(Washington, DC, April 1, 2019) – The Rev. Naomi Washington-Leapheart gave these remarks at an April 1 press conference on Capitol Hill on why the Equality Act is needed:
“I am the Rev. Naomi Washington-Leapheart. I am the Faith Work Director at the National LGBTQ Task Force. I am Black. I am a woman. I am bisexual. I am married, by law and by covenant, to another Black woman. We are mothering our pre-teen daughter with pride.
I am also an ordained Christian minister. I preach and teach and journey spiritually with people all over this country.
Yesterday was Transgender Day of Visibility. Trans people all over the globe courageously lifted up their voices, insisting that we see them, that we hear their stories, that we stand with them, that we struggle with them, that we respect their right to live and live abundantly.
But I am heartbroken this afternoon. I am angry this afternoon. Because today I read the news report that Ashanti Carmon, a 27-year-old Black transgender woman, was killed over the weekend. Her life was stolen just 15 minutes from here, just over the DC city line.
As I was reading, as I was looking at Ashanti’s smiling face, I imagined her life. Ashanti had dreams. Ashanti had hopes. Ashanti had love. Ashanti had friends. Ashanti had family.
She was visible. But she was not protected.
She was cherished to those in her private life. But she was vulnerable in public.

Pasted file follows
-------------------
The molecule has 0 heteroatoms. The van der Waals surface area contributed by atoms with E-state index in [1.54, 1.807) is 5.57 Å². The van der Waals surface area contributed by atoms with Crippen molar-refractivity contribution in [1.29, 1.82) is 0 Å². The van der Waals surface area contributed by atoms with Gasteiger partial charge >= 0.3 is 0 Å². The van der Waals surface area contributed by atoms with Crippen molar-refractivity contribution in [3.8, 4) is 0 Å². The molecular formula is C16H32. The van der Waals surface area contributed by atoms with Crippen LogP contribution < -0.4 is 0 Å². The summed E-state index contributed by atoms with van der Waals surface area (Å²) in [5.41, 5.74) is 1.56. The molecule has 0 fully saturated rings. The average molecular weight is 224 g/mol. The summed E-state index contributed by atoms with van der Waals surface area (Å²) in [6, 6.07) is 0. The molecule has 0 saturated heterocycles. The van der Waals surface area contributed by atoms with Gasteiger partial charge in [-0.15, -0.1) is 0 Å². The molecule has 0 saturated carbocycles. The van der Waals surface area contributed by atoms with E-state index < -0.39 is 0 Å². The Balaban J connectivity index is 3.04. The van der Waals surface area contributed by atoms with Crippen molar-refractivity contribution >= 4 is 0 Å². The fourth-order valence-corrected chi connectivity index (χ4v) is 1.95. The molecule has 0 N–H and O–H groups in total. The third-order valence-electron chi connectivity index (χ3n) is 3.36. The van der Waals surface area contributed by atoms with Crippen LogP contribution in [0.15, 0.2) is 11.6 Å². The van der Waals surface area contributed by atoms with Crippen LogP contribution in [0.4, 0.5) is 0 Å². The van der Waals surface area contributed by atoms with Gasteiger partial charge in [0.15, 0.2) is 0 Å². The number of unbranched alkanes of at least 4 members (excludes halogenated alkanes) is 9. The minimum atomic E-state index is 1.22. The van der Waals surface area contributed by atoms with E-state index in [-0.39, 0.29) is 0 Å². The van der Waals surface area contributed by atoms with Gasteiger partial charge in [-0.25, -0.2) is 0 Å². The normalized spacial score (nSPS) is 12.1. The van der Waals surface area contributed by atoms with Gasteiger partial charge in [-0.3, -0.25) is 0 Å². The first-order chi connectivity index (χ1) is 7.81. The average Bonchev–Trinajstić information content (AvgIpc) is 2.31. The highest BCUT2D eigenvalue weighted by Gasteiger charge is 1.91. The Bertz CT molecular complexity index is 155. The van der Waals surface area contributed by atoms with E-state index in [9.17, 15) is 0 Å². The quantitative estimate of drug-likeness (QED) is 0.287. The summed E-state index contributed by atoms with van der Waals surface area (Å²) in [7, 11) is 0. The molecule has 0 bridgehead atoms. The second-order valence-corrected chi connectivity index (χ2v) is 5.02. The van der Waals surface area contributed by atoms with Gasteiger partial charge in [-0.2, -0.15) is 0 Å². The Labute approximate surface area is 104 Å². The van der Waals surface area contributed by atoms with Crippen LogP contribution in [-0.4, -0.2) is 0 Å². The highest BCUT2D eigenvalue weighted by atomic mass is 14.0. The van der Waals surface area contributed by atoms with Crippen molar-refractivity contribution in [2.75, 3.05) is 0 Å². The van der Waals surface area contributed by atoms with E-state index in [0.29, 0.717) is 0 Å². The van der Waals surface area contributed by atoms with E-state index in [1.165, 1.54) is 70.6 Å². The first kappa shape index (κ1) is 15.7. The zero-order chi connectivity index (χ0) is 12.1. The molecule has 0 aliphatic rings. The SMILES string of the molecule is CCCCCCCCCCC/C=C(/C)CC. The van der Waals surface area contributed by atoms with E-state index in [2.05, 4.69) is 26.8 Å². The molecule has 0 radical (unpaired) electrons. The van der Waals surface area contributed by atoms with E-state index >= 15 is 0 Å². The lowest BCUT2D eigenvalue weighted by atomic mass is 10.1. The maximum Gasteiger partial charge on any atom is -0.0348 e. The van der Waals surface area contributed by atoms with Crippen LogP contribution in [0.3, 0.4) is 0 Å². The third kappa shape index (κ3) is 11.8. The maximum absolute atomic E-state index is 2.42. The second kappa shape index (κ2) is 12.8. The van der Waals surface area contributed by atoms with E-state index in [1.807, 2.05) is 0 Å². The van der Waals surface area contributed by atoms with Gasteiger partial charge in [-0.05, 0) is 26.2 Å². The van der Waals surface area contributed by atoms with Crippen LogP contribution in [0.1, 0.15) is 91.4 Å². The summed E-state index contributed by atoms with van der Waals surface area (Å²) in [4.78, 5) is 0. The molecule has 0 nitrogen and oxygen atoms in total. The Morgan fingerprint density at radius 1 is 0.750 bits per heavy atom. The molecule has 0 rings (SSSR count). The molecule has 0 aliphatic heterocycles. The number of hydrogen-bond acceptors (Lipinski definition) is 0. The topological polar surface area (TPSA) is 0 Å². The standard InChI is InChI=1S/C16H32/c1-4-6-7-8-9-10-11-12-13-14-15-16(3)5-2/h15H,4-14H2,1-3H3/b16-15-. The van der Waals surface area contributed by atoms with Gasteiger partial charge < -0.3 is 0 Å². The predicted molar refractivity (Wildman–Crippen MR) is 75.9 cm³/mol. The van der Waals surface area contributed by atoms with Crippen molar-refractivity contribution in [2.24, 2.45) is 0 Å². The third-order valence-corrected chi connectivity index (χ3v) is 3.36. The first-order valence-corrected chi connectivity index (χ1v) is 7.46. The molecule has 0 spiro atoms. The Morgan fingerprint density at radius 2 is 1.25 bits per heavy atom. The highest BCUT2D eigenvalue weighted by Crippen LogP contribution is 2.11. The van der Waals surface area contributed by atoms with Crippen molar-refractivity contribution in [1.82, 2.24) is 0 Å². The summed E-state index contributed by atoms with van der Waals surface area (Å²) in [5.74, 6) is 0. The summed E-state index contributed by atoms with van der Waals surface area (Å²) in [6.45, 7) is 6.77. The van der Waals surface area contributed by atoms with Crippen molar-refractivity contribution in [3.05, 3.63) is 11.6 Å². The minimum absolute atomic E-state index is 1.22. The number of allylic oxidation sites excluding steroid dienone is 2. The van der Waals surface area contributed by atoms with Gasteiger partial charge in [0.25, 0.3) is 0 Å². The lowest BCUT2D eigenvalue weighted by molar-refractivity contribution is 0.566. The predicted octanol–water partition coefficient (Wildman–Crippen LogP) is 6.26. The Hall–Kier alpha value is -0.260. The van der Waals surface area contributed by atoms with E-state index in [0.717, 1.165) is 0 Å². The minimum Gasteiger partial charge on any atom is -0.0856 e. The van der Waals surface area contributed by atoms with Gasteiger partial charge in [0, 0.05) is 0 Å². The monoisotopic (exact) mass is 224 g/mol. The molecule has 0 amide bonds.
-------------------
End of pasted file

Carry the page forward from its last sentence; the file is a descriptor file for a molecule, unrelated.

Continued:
And, today, all LGBTQ people are vulnerable in public. We have always been here, seen and heard, because we insist on it. But we remain invisible in ways that endanger our lives and undermine our dignity.
I stand here as a queer Christian leader to declare that LGBTQ people need and deserve full protection under the law – for our full selves, all the time.
As a minister, as a person of moral courage, I believe that Ashanti was God’s beloved. She was covered in full by the love of the One who Created her. But the violence that stole her life was made possible because our country has not fully committed to ensuring that lesbian, gay, bisexual, transgender, gender nonconforming, and queer people are dignified and protected by federal law.
The time is now for the Equality Act – legislation that preserves the dignified lives of all LGBTQ people. for women like Ashanti to experience full civil rights.
I am not alone in this proclamation – more than 40 national faith organizations support the Equality Act.
It has been suggested that LGBTQ people are impediments to the freedom of religion. I reject that characterization. I declare today that LGBTQ people are not enemies of religious freedom.
We are people of faith ourselves. We are faith leaders ourselves. We, too, have an interest in the preservation of religious liberty. We want religious liberty to be protected, not so that our faithfulness can become the only right way to be faithful, but so that people can continue to live into their beliefs – as the majority of Americans do – that all people, including LGBTQ people, should be free to be all of who they are, wherever they are, all the time.
My faith compels me to be more open, more compassionate, more benevolent, and that is why I am more committed to supporting the Equality Act. I want a world where my other LGBTQ people can create families without fear of discrimination. I want a world where gender queer students can go to school without harassment or exclusion. I want a world where couples like me and my wife can do business without harm or rejection.
It is time for the Equality Act.”
Director of Communications